Research And Grants
Bambino Gesu Children's Hospital - $49,803
Dr. Mara Vinci
Using imaging mass cytometry to identify next generation imaging biomarkers in PHGG and DIPG.
The field of pediatric neuro-oncology has been greatly advanced by recent studies, which have better outlined the spectrum of pediatric Central Nervous System (CNS) tumors, into more clearly distinct biological and clinico-pathological tumor entities.
Unfortunately, what is still missing, is the consideration of the tumor as a whole, with and within its ecosystem. We and others have largely contributed to highlight the heterogeneity of pediatric CNS tumors. In particular, by using patient derived primary cell lines, we have shown that cancer cells are able to work together as a network and even rare subpopulations are critical for this network to function. What we have not yet been able to do is to map this evidence into the patient tumor tissue, taking into account all the elements of the tumor microenvironment. Why is this so important?
Imagine to have special lenses that would allow you to navigate through the tumor tissue sample, being able to identify the tumor cells, their different heterogeneous subpopulations, their relationships with normal brain cells and their functional states, at the same time identifying the different types of immune cells and all the components of the Blood Brain Barrier (BBB).
Our project aims at applying a novel, state of the art technology, called Imaging Mass Cytometry (IMC), that, coupled with computational analysis, will enable us to identify novel and much needed clinically relevant imaging biomarkers. In IMC, tissue slices are stained with special antibodies that differently from the standard ones, are not linked to a fluorescent protein but to a metal. Once the tissue is stained, it can be processed in a special instrument, where selected areas of interest are scanned by a laser and the metal-coniugated antibodies, are released. The physical and chemical properties of those antibodies allows the exceptional simultaneous staining with up to 40 antibodies for each experiment. They can be quantified so that expression and abundance of all the markers is provided without losing information regarding their spatial distribution.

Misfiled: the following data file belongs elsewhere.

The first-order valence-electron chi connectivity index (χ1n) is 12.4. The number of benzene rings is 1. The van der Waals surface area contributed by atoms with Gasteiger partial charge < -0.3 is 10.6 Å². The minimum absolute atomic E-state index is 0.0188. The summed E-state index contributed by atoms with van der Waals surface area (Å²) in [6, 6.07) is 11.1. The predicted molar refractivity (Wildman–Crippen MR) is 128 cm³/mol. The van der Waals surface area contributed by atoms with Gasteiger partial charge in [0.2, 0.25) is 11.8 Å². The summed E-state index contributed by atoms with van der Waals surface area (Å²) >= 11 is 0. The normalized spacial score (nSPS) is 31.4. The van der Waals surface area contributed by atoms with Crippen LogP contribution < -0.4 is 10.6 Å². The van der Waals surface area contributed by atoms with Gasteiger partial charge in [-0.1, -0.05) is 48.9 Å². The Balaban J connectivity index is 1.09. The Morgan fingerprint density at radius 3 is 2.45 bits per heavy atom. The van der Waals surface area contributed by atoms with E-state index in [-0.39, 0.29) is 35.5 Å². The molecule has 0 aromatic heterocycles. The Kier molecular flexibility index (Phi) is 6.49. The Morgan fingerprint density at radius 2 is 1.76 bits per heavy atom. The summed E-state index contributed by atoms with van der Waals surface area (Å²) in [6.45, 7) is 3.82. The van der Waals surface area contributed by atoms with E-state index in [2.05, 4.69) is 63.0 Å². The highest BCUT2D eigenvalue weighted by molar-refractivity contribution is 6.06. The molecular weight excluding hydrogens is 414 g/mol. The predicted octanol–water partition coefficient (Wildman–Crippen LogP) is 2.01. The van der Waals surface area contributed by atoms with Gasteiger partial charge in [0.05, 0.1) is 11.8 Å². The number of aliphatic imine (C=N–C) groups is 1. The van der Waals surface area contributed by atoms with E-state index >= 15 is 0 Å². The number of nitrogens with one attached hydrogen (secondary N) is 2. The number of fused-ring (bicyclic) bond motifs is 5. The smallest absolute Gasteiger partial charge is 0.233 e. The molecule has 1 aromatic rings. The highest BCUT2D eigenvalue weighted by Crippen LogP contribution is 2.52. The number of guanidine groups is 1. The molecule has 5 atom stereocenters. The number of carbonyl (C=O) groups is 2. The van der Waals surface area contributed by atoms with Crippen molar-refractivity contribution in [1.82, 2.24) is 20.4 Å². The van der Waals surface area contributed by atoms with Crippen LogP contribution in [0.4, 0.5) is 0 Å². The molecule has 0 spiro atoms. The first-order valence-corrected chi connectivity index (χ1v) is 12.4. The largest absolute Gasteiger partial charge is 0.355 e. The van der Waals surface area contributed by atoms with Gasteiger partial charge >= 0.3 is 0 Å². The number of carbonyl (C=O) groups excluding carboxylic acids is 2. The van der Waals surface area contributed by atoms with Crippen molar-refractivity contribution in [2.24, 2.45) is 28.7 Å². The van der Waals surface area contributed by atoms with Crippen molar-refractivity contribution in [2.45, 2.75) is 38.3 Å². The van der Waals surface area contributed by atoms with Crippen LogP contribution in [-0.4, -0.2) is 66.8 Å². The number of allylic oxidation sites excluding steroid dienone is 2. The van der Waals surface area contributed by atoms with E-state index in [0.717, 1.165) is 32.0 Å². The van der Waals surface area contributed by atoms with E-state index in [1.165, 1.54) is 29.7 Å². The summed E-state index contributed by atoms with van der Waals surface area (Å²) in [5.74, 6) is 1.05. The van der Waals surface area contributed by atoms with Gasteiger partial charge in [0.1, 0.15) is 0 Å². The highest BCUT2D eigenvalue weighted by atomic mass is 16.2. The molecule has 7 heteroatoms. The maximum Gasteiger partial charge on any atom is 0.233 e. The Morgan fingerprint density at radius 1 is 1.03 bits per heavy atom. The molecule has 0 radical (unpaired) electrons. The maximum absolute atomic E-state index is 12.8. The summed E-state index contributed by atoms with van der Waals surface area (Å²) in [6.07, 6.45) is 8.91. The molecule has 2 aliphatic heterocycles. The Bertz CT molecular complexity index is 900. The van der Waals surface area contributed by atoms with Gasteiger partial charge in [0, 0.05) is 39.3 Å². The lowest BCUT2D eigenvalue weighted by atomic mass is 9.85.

In this proposal we will focus on a group of highly aggressive and heterogeneous pediatric CNS tumors, which include pediatric High-Grade Glioma (pHGG) and Diffuse Intrinsic Pontine Glioma (DIPG), with a very poor outcome and no effective treatment so far.
We will employ a platform with a large panel of specific tumor and brain microenvironment antibodies that will be used to stain biopsy, resection and autopsy samples, including samples collected from different regions and at different time points of tumor progression. When used simultaneously on the same tissue section, it will enable us to identify at the same time all the different components of the tumor ecosystem, allowing us, for the first time, to fully read through tumor tissue samples from pHGG and DIPG, identifying unique diagnostic and prognostic biomarkers in those aggressive pediatric cancers.